I have talked about inflation, especially rising food prices, several times this year, and while I don’t want to sound like a broken record, the evidence continues to mount AND the opportunity to make to a lot of money is growing.
What happened last week in the grains market is especially telling.
First, let’s deal with the definition of the “grains” market. Most people think of wheat when they think of grain, but the investment and agricultural definition includes barley, sorghum, rice, corn and soybeans.
There was big news about the grains market last week from China.
China increased its grain imports to 60 million metric tons in 2010, according to the U.S. Department of Agriculture (USDA). That’s the biggest on record.
Out of the 60 million metric tons 54.8 million metric tons were soybeans, according to the Chinese Ministry of Agriculture. More impressively, that is roughly 60% of global soybean production in the entire year.
In case you’re wondering, most of those soybeans were used for animal feed — cow, pork, and poultry — not tofu and soy sauce.
China also imported 1.57 million metric tons of corn and 1.2 million metric tons of wheat.
Demand Is Not Slowing
Like a squirrel preparing for winter, China is importing all those gains to beef up reserves to protect its population against a food shortage.
“Some 200 million tonnes of grain are now in storage,” said Chen Xiwen, the director of China Central Committee’s Leading Group on Rural Work.
And there are no signs of that Chinese demand slowing down.
For the week ending March 17 (the most-recent data), China bought an additional 116,000 metric tons of grain from the United States. That is the most for any week since July 2005, according to the USDA.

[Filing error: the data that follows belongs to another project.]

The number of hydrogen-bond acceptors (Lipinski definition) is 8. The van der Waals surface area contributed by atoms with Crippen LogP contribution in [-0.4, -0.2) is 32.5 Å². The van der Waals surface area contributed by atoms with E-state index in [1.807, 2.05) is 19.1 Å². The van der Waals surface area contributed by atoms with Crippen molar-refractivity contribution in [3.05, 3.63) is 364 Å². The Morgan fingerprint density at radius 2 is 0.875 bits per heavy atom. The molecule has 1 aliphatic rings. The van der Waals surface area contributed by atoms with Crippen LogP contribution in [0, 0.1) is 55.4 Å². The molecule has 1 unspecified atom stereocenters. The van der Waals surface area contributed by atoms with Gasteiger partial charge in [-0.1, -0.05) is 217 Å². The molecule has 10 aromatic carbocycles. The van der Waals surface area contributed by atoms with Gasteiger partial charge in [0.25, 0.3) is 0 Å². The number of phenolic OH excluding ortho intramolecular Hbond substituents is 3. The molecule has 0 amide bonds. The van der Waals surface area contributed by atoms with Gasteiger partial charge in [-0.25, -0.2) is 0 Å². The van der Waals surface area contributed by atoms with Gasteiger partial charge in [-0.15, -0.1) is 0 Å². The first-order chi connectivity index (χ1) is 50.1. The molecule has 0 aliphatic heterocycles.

With all that buying pressure, it is no surprise that grain prices have surged. Over the last 12 months, the price of grain has jumped by 56%.
To be fair, some of that price increase is because of a severe drought in Russia (which temporarily banned grain exports) as well as floods in Canada and Australia.
But make no mistake that most of the price increase is from rising global demand, especially in China.
All that grain purchasing is even more staggering when you realize that China itself produced 115.1 million metric tons in 2010, according to statistics from the China National Grain and Oils Information Center.
Historically, China has largely been able to feed itself. In 2010, China produced 546 million metric tons of grain, a 2.9% year-on-year increase, and it was the seventh year in a row the country increased its grain harvest.
That is changing because China is rapidly converting its farmland into homes, office buildings and factories. Limited available arable land, scarce water resources and rapid urbanization will make it difficult if not impossible for it to meaningfully expand its grain production.
China is currently able to meet about 95% of its grain needs, but I expect it to import more in the coming years.
The U.S. Grains Council recently forecast that China will import 2.5 million metric tons of corn in 2011 — the largest amount in 15 years.
As a result, corn futures came close to breaking $7 a bushel last week and are up by 90% in the last year.
China, by the way, is the world’s second-largest corn producer.
Even though grain prices have soared, I have ZERO doubt that they are headed much higher.
Three Ways To Play The Grains Market
Here are three ways to invest in grains, wheat, soybeans, corn and other agricultural products:
Option #1: Futures: You can buy futures contracts on wheat and other agriculture commodities. Investing in futures is complicated, requires knowledge of the futures market, and extremely risk. Futures are inappropriate for almost all investors.